WASHINGTON, Sunday - The race for the White House was wide open late Sunday as it headed down to the wire with President George W. Bush and his rival John Kerry (above) scrambling for decisive votes in Florida and the Midwest.
Polls gave Bush a slight lead nationwide but the battle for the all-important electoral votes awarded in separate state contests stayed clouded in a jumble of contradictory data and political spin by both sides.
The surveys ahead of tomorrowâ€™s election pointed to a photo finish to rival the 2000 contest, with the possibility a candidate could lose the popular vote and win the presidency for the second straight time.
Bush enjoyed a statistically insignificant lead of one to two points in the latest surveys released by the Washington Post, Fox News, and the Rasmussen and TIPP polling organisations.
Newsweek gave the Republican a six-point margin at 50-44%. The American Research Group had the race tied at 48%. Zogby had the Democratic challenger up by a point.
Despite his marginal lead, the flurry of data had some worrying signs for the president. Except for the Newsweek poll, he failed to reach 50% and appeared stuck at 46 to 49%, which analysts said could spell trouble for him.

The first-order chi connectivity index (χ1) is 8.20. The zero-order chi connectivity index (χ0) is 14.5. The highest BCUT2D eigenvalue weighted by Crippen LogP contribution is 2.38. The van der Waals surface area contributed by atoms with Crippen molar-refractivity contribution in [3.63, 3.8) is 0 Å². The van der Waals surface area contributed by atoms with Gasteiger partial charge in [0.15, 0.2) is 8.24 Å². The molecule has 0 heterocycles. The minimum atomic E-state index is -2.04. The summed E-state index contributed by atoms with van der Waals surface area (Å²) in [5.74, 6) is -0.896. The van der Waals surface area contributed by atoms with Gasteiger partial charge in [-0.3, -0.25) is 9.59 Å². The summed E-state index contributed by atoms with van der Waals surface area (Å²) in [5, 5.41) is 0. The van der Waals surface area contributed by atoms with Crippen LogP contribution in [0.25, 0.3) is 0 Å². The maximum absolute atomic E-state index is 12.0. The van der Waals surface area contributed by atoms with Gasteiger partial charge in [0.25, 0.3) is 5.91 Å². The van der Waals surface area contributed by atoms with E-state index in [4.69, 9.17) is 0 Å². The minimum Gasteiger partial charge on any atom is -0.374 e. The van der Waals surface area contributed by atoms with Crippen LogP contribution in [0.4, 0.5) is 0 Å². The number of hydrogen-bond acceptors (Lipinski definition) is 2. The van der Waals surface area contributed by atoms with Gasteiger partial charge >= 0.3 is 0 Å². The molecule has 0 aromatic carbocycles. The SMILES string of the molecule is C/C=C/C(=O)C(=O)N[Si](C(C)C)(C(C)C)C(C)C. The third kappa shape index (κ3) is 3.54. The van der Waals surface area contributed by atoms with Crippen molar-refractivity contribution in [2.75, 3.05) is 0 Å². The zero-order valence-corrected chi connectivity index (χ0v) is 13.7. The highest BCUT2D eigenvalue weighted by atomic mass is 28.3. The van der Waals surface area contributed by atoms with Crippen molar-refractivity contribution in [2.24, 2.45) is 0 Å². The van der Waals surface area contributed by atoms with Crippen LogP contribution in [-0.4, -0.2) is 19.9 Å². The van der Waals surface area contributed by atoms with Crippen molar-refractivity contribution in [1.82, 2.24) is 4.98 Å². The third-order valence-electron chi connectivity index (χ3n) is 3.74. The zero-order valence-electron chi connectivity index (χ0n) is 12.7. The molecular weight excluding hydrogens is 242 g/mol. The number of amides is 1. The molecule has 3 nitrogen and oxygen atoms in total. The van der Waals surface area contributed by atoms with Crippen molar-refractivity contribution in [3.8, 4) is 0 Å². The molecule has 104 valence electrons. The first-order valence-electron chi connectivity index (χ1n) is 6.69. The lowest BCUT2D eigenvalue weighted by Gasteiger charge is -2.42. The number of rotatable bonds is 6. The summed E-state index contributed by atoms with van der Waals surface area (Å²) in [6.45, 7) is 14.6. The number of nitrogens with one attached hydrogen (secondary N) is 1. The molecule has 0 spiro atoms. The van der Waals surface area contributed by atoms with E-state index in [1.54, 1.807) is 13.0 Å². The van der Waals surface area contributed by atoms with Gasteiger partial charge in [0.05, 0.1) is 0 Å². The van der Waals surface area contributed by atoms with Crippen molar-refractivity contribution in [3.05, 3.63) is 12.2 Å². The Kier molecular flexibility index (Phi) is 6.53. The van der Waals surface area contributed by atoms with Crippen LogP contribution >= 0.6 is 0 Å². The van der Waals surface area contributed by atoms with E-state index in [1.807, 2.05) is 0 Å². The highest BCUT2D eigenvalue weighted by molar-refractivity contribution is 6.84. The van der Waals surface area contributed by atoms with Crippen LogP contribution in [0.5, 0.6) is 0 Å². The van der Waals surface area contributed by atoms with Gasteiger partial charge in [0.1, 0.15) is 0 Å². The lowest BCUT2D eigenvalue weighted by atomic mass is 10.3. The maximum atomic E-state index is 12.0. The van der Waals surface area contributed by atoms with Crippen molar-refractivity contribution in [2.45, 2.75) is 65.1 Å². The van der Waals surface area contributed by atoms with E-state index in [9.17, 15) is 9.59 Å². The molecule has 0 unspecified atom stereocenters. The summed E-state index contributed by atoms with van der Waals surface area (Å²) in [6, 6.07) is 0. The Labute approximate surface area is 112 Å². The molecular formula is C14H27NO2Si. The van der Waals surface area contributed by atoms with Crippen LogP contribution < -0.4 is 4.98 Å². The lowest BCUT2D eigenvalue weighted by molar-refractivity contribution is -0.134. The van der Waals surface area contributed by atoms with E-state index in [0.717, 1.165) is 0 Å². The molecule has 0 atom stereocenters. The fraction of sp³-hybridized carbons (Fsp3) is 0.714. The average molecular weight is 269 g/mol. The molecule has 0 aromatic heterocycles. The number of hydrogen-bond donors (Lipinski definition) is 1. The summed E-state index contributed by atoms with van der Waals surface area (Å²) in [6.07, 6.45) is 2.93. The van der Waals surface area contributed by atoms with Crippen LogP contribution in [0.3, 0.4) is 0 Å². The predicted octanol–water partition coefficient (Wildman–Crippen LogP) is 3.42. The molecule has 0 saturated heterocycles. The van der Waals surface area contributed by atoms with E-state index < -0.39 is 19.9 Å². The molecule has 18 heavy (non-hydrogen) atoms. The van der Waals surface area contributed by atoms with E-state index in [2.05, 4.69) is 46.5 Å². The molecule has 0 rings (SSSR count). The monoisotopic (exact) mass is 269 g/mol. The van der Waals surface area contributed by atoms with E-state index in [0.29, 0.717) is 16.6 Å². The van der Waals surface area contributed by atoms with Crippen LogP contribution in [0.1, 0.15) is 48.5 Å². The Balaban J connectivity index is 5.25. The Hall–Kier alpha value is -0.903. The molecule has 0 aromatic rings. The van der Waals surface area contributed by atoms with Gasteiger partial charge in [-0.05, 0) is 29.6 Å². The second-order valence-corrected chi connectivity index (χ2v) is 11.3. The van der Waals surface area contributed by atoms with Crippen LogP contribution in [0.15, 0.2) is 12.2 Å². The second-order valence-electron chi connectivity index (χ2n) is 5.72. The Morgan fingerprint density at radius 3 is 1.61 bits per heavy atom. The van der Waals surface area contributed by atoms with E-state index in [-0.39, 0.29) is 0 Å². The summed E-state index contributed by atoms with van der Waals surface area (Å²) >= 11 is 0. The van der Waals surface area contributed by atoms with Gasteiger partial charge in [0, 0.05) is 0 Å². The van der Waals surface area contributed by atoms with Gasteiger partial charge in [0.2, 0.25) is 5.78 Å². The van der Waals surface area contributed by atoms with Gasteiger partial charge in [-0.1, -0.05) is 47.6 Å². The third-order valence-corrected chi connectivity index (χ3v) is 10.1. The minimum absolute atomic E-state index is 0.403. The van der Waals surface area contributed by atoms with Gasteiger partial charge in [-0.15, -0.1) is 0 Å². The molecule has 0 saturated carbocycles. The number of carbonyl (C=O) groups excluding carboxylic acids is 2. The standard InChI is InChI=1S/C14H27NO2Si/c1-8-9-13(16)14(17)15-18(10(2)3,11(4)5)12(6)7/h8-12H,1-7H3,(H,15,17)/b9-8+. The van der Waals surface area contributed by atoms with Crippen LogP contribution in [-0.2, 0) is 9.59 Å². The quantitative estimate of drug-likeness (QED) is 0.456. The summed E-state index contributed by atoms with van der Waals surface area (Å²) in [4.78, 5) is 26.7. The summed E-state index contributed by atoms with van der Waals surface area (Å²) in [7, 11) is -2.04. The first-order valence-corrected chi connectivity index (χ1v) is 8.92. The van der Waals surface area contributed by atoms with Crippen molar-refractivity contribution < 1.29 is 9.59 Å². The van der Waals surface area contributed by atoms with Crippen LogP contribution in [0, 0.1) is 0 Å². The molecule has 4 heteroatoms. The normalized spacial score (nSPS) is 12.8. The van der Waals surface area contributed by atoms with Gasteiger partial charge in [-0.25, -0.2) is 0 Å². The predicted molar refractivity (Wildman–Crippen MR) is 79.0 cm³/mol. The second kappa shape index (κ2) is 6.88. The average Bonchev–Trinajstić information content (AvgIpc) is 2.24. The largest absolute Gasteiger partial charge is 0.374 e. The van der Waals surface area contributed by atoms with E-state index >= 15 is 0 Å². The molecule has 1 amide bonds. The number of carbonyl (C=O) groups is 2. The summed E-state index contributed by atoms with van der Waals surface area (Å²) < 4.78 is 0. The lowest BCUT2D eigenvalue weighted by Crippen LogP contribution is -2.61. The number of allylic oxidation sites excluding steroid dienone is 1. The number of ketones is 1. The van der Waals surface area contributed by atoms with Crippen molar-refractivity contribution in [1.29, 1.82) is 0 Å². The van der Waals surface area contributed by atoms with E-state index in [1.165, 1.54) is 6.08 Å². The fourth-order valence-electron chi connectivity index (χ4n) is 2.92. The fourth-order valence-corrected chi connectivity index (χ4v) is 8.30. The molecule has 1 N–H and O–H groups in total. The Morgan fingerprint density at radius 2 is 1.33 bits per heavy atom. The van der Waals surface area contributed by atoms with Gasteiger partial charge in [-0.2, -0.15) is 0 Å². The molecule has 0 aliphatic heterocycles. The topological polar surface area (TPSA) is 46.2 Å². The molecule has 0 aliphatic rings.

The figures suggested that some of Bushâ€™s support might be soft as the bitter campaign lurched to a climax.
The Fox News poll showed that 12% of voters preparing to cast their ballots for Bush said they could change their mind before tomorrow, while only six percent of Kerry backers felt so.
The polls also put the number of undecided voters at anywhere from two to nine percent.
Conventional wisdom holds that they usually break against the incumbent at the end.
Democratic pollster Stan Greenberg told reporters on Saturday the election was still up for grabs. â€œWeâ€™re looking at a remarkably stable race, a dead heat race.â€
The numbers were even hazier on the state level where both sides fought to piece together a majority of the 538 electoral votes that decide the presidency and are awarded in separate, mostly winner-take-all, contests.
Bush lost the popular vote in 2000 but beat Democrat Al Gore in the Electoral College 271-266.
This year he appeared to have 25 states with 213 electors nailed down while Kerry had 14 states and the federal district for 190 electors.
Bush, Kerry in election deadlock